Solar Impulse 2 completes first round-the-world solar-powered flight: 6 things about the epic journey

The Solar Impulse 2 landing at Abu Dhabi on July 26, 2016.
The Solar Impulse 2 landing at Abu Dhabi on July 26, 2016.PHOTO: EPA

SINGAPORE- Solar Impulse 2 landed on Tuesday (July 26) in the United Arab Emirates, completing its epic journey to become the first sun-powered airplane to circle the globe.

The plane touched down at 4.05am local time (8.05am Singapore time) in the capital Abu Dhabi, accomplishing a mission which began in March last year to promote renewable energy.

The Straits Times looks back at Solar Impulse 2's amazing voyage:

1. What is so special about Solar Impulse 2?

It is not the first solar airplane, but Solar Impulse 2 and its prototype - Solar Impulse - were the first to fly day and night without any form of fuel, using only energy stored in its batteries.

 

Even before it completed its world trip, the Solar Impulse project has broken a number of solar aviation records along the way. For example, it completed the first solar flight between two continents, and the first solar flight to cross an ocean.

In a five-day flight between Nagoya, Japan, and Hawaii in July last year, it broke the record for the longest distance and time any solar aircraft has flown.

Pilot Andre Borschberg also broke the record for the longest solo flight without refuelling in any aircraft by flying 117 hours.

2. How does the plane function?


The Solar Impulse 2 is seen over the city of Seville in southern Spain as it prepares to land, on June 23, 2016. PHOTO: REUTERS

It has a wingspan of a Boeing 747 Jumbo Jet, the weight of a family car and the power of a small motorcycle. It is the largest aircraft ever built with such a low weight.

It has 17,248 solar cells, a carbon fibre frame and a small cockpit of 3.8 sq m - 1.5 times the size of a 2013 Mini Cooper.

The cockpit has just enough space for oxygen supplies, food and survival equipment lasting several days.

3. Who built the plane?


Swiss pilots Bertrand Piccard (right) and Andre Borschberg celebrating after landing Solar Impulse 2 (SI2) in Abu Dhabi, UAE, on July 26, 2016. PHOTO: EPA

Co-pilots Bertrand Piccard and Andre Borschberg drove the construction of the plane, with the help of a team of about 90 people, including engineers, technicians and mission controllers. They are supported financially and technologically by over a hundred partners and advisers.

Since 2003, the project has cost at least €170 million (S$254 million), raised from individuals, corporate sponsors and the Swiss government, which contributed €5 million.

4. What were some of the stops on the round-the-world trip?

The flight capped a remarkable 42,000km journey across four continents, two oceans and three seas.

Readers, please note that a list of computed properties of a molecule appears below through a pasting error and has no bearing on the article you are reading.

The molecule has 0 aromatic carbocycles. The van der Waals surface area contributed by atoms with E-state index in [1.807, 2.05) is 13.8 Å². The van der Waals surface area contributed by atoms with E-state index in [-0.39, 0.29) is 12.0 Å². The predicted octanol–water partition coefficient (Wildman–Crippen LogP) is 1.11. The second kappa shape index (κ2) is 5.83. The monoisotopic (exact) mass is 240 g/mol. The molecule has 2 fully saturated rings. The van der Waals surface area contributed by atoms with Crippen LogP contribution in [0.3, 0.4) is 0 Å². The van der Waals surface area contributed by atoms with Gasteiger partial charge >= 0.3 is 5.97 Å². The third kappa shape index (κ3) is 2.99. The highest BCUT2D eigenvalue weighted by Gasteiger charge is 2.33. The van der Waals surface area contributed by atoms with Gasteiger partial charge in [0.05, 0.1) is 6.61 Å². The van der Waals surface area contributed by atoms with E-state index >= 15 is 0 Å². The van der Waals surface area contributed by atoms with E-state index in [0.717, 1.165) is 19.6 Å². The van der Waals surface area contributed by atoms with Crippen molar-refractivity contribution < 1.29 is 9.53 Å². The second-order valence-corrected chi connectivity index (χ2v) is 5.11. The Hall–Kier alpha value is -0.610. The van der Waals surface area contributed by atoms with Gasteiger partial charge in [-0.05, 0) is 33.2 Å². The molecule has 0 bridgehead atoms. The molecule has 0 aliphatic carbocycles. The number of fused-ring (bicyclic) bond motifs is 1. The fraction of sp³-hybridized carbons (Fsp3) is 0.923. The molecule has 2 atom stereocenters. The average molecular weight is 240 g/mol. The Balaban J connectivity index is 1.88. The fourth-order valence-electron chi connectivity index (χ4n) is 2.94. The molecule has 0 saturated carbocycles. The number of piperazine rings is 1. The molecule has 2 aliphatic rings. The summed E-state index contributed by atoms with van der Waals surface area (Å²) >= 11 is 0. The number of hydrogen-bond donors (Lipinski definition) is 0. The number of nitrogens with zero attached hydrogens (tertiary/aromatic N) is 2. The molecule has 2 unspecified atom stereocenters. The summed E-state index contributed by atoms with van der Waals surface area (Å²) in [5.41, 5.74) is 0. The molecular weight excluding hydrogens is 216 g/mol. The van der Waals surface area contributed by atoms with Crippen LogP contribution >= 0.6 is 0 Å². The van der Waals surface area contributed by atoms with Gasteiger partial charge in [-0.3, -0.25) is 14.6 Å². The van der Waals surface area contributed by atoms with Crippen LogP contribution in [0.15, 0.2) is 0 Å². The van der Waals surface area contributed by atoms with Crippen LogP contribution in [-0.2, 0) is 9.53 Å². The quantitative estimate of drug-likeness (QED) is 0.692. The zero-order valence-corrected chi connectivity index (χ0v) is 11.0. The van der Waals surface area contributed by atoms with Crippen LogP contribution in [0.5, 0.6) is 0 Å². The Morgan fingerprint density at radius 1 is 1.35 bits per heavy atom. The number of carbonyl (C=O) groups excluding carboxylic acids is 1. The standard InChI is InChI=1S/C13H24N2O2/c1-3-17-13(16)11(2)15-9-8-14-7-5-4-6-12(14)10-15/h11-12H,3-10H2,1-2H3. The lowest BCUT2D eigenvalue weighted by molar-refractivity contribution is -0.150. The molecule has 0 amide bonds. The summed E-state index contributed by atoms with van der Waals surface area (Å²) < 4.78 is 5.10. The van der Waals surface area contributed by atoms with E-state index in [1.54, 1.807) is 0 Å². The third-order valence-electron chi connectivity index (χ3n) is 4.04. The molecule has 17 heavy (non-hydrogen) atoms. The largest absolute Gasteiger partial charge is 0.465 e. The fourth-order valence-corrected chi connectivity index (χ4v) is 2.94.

The journey, which began from Abu Dhabi on March 9, 2015, covered Oman, India, Myanmar, China, Japan, the United States, back to Europe and Abu Dhabi.

The plane was scheduled to return to Abu Dhabi in August 2015, but met some delays on the way - the most serious one caused by too much sun.

During its longest leg from Japan to Hawaii, the plane's batteries overheated and were replaced.

After the batteries were replaced, the pilots had to wait for the next flying season to come around this year before it was safe to attempt the Atlantic crossing.

5. Who are the pilots?


Swiss pilots Bertrand Piccard (right) and Andre Borschberg waving during a press conference after the landing of Solar Impulse 2 in Abu Dhabi, UAE, on July 26, 2016. PHOTO: EPA

Bertrand Piccard, 58 and Andre Borschberg, 63, who are both Swiss.

Achieved in several legs, both of them have accumulated around 500 flight hours in the tiny cockpit.

Piccard is a psychiatrist, explorer and aeronaut while Borschberg is an engineer, a fighter pilot as well as a professional airplane and helicopter pilot.

Piccard, and his co-pilot Brian Jones, were the first men to circumnavigate the world non-stop in a hot air balloon in 1999.

6. Can we expect commercial solar-powered planes soon?

Piccard has called the aircraft a "flying laboratory".

"We are testing all these new, clean and modern technologies in order to fly with an endless endurance," he said.

While the pilots do not expect commercial solar-powered planes any time soon, they hope the project will help spur wider progress in clean energy.

"We have new insulation material, new LED lamps, we have new extremely light carbon fiber structures... All this can be used now on the ground," dividing "by two the energy consumption and therefore the CO2 emissions of the world", Piccard said.

Find out more about Solar Impulse 2's epic journey here.

Sources: AFP, BBC, The Guardian, Solar Impulse website